He directed The Texas Chain Saw Massacre, the most infamous and visceral horror film of all time. He directed Poltergeist, one of the most successful ghost stories of the 20th century. He was called a Master of Horror and he worked with screen legends James Mason, Neville Brand, Karen Black, Fred Willard, Dennis Hopper, Anthony Perkins, Mel Ferrer & Marie Windsor. He elegantly navigated the works of pulp legends Ambrose Bierce, Stephen King, Cornell Woolrich, & Richard Matheson. And yet Tobe Hooper is one of the most unsung film artists of the last fifty years. How did the man famous for creating some of the most endearing images of terrible things, who did for the hardware store what Jaws did for the beach, become someone in need of rescue?

Cinemaphagy is the study of an artist’s working life, his bountiful creativity, his ardent cinephilia, his prolific career in film and television, his lasting influence beyond the saw. Horror movie directors are too frequently pigeonholed as purveyors of the macabre but in truth Hooper was one of the most boldly experimental genre filmmakers in the game, fusing a Texan psychedelia with an earnest classical style gleaned from years watching classic films. Tobe Hooper’s life and work is like four years of film school, and every film he made, no matter how thankless, no matter how silly the assignment on paper, became a rich, roiling text on the political underside of the American cinema.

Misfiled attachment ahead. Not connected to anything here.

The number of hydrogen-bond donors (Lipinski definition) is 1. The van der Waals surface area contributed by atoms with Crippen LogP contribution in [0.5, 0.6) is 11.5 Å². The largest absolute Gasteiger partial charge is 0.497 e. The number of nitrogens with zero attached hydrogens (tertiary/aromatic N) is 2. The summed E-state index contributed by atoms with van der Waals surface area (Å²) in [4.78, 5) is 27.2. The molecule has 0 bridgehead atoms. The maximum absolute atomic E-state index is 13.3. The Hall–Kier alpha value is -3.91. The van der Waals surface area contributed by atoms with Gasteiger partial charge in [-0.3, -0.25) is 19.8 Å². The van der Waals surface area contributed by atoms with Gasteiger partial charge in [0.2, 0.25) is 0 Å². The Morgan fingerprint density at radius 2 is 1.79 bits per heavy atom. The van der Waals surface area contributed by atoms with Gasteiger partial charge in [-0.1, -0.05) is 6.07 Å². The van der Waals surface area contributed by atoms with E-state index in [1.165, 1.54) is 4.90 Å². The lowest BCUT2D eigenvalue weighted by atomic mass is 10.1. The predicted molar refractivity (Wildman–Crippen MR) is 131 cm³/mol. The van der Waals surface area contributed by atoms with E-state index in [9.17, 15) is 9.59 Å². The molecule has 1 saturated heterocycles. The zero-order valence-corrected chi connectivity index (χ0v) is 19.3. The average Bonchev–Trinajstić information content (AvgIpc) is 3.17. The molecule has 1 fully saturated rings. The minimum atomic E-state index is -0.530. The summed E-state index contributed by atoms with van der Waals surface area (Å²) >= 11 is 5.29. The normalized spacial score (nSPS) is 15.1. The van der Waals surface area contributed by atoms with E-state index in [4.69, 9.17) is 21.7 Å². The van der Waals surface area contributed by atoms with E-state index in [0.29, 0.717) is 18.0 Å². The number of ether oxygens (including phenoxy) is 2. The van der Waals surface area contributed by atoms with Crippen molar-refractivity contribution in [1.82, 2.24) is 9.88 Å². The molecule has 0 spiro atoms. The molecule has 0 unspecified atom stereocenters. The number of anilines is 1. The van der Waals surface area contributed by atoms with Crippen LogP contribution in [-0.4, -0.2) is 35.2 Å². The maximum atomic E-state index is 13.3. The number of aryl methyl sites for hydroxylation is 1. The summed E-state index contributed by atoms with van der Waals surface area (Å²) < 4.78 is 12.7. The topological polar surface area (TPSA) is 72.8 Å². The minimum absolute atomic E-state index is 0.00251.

No one made movies about cinema less ostentatiously and with more love. Movies with lurid titles like Spontaneous Combustion and The Mangler hide essays about the history of labor, Cold War iconography, and the corrosive legacy of a culture built on lies. Tobe Hooper is still too often represented as a man with a monolithic legacy, the creator of one great film and nothing else. It’s well past time the depth and breadth of his obsessions and his gifts were discussed by a culture that ignored his years of hard work. Tobe Hooper directed The Texas Chain Saw Massacre but that is literally just the start of one of the most exciting, free, and expressionistic bodies of work in the American cinema.

Cruising (Devils Advocates)